What follows are some musings on the following Hidden Word:
O Son of My Handmaid! Didst thou behold immortal sovereignty, thou wouldst strive to pass from this fleeting world. But to conceal the one from thee and to reveal the other is a mystery which none but the pure in heart can comprehend.
When the Writings speak of this world and the next, it can also refer to the world of self, and the world of nearness to God:
Know ye that by “the world” is meant your unawareness of Him Who is your Maker, and your absorption in aught else but Him. The “life to come,” on the other hand, signifieth the things that give you a safe approach to God, the All-Glorious, the Incomparable.
Viewed in this sense, the first sentence of the Hidden World could be saying that if we only knew the station of a pure heart, devoted to God, we would impatiently cast away our selves.
In another Hidden Word He writes:
Possess a pure, kindly, and radiant heart, that thine may be a sovereignty, ancient, imperishable and everlasting.
Here again we see the image of an immortal sovereignty, but it refers to a condition of heart, and not the worlds after physical death. And the phrase “strive to pass from this fleeting world” reminds me of another verse along these lines:
O My Brother! A pure heart is as a mirror; cleanse it with the burnish of love and severance from all save God, that the true sun may shine within it and the eternal morning dawn. Then wilt thou clearly see the meaning of “Neither doth My earth nor My heaven contain Me, but the heart of My faithful servant containeth Me.” And thou wilt take up thy life in thine hand, and with infinite longing cast it before the new Beloved One.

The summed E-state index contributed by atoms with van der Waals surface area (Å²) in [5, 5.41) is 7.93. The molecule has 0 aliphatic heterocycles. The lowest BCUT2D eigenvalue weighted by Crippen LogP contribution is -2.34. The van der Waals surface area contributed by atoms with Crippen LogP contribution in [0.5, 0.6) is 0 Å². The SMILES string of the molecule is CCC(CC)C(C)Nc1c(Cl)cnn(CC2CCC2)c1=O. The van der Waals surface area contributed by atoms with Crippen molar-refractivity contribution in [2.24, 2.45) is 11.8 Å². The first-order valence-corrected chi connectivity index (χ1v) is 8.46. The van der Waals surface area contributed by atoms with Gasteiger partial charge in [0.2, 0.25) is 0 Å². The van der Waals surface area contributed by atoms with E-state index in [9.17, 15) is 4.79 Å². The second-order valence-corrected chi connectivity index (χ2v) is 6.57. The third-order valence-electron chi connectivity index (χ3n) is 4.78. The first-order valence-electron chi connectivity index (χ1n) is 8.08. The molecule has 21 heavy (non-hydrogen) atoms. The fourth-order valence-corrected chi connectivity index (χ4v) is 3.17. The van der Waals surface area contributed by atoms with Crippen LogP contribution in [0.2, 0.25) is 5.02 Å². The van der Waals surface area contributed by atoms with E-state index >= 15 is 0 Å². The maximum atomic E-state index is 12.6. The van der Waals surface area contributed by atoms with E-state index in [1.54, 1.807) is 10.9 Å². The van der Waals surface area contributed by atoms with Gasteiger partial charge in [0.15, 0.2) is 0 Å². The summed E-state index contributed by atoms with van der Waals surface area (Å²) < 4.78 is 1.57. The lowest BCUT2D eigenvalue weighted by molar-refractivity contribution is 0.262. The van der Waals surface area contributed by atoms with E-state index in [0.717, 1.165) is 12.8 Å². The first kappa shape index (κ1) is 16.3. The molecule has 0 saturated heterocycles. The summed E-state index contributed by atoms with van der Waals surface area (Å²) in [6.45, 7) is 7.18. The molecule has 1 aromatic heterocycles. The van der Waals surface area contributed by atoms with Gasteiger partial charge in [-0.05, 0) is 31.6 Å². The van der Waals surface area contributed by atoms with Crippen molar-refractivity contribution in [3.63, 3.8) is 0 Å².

But why is the glory of this station concealed, and the unreality of self allowed to hold sway over both our understanding and our perceptions, such that we must battle life-long to overcome it?
Maybe, in order to know God, we must first perceive what is “not God”; that is, acutely know the pain of His absence, until we are able to perceive even the least hint of His presence; until, “Each and every thing, however small, would be to him a revelation, leading him to his Beloved, the Object of his quest”, and where, “none shall contemplate anything whatsoever but that he shall see God therein”.
For example, a thirsty man perishing in the desert knows far more about water than the fish who swims in it always. That man can perceive its life-giving potential in a single drop – savoring its sweetness, longing for it with all his heart – while the fish remains ignorant in the very heart of the sea!
God’s revelation is like that sea, and to truly recognize it for its own sake – not only for benefits it may confer – we must endure the dark, to sensitize our eyes; we must endure pain, to know the sweetness of mercy; we must feel the anguish of separation, poignant and deep, to savor the joy of reunion.
Within the contrast between what is and what could be, between “this fleeting world” and the joys of “immortal sovereignty”, lies a mystery both awesome and dreadful: “For the head raised up in the love of God will certainly fall by the sword, and the life that is kindled with longing will surely be sacrificed, and the heart which remembereth the Loved One will surely brim with blood.”
Again, if “head” and “life” are taken as references to selfhood, and “falling by the sword” and “sacrifice” refer to what must happen in order for us to die from self and live in God, then the brimming of our hearts with blood is a beautiful mystery – and one I believe is also addressed quite eloquently in the Fire Tablet.